My grief was so profound I felt as if part of me had been amputated. The pain, the angst, the loneliness were unbearable, but the worst trauma was the sudden and shocking loss of my identity. Being with him had allowed me to be myself, to be comfortable with both my good points and my bad points. Since I wasn’t in thrall to him (though I did often follow his wishes because I didn’t care what we did or what we ate as long as we were together), it never occurred to me there would be a problem when once again I became single. But I’d grown so used to being with him, that nothing, not even something as simple as watching a movie, seemed important when I did it alone. He’d been the focus of my life for so many years that without him I felt lost, felt as if my life had no meaning. Felt silly for unknowingly letting my identity get so caught up in “us” that when he died, I no longer knew who I was.

The truth is that even for those of us who have a strong identity and know almost everything there is to know about ourselves, a trauma such as the loss of a soul mate shakes our self-concept. Our psyches are like nesting dolls or boxes within boxes or doors within doors (choose your cliché). We never see the doors, so we think we know who we are, but a great emotional upheaval can cause a door to open, letting us see more of ourselves and what we are capable of, revealing a part of our identity that might have been hidden from us until that moment. We get to know who we now are, adding to or changing our idea of ourselves, rethinking the past in light of this new awareness. We might even get comfortable with this revised self-concept until a new trauma opens another door.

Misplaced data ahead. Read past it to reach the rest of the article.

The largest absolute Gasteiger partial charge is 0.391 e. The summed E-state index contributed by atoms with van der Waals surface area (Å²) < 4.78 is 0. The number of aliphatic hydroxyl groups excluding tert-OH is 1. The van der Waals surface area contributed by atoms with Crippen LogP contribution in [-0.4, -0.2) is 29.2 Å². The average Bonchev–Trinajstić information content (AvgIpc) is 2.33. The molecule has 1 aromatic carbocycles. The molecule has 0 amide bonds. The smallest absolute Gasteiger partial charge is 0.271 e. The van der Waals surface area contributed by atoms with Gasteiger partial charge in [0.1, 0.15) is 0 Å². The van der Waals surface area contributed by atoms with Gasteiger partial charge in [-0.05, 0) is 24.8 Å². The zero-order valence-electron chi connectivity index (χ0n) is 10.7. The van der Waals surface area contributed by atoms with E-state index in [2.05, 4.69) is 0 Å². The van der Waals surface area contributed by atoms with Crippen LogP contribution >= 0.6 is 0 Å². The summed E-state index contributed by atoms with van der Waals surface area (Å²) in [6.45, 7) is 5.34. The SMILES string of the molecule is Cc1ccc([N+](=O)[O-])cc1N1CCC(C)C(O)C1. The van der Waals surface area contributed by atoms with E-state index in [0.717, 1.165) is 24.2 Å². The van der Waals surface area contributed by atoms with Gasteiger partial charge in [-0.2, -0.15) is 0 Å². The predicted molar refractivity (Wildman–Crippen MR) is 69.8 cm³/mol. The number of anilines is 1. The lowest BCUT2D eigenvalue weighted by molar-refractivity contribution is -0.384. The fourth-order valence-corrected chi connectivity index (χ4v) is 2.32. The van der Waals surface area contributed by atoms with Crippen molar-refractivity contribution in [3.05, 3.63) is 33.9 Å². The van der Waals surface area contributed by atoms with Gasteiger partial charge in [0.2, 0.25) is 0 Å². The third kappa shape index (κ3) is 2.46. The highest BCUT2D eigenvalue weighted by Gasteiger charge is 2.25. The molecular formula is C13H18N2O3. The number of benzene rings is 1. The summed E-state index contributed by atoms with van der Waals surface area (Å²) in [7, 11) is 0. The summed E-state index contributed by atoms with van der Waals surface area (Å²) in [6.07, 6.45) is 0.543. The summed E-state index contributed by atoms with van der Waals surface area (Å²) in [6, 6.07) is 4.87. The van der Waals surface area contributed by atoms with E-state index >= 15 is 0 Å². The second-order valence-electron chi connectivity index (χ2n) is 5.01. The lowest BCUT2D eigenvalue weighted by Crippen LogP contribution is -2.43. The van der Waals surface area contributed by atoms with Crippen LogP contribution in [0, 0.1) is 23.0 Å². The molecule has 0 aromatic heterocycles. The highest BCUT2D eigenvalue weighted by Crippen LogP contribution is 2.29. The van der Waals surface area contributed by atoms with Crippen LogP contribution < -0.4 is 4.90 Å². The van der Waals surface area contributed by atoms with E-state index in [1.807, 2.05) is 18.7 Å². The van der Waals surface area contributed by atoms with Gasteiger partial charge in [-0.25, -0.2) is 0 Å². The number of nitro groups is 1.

And so it is with me. It’s been three and a half years since his death, and until a new trauma comes along, I again know who I am — a being in flux, still strong, still developing my abilities, still learning to empower myself as a person.


Pat Bertram is the author of the suspense novels Light Bringer, More Deaths Than One, A Spark of Heavenly Fire, and Daughter Am I. Bertram is also the author of Grief: The Great Yearning, “an exquisite book, wrenching to read, and at the same time full of profound truths.” Follow Pat on Google+. Like Pat on Facebook.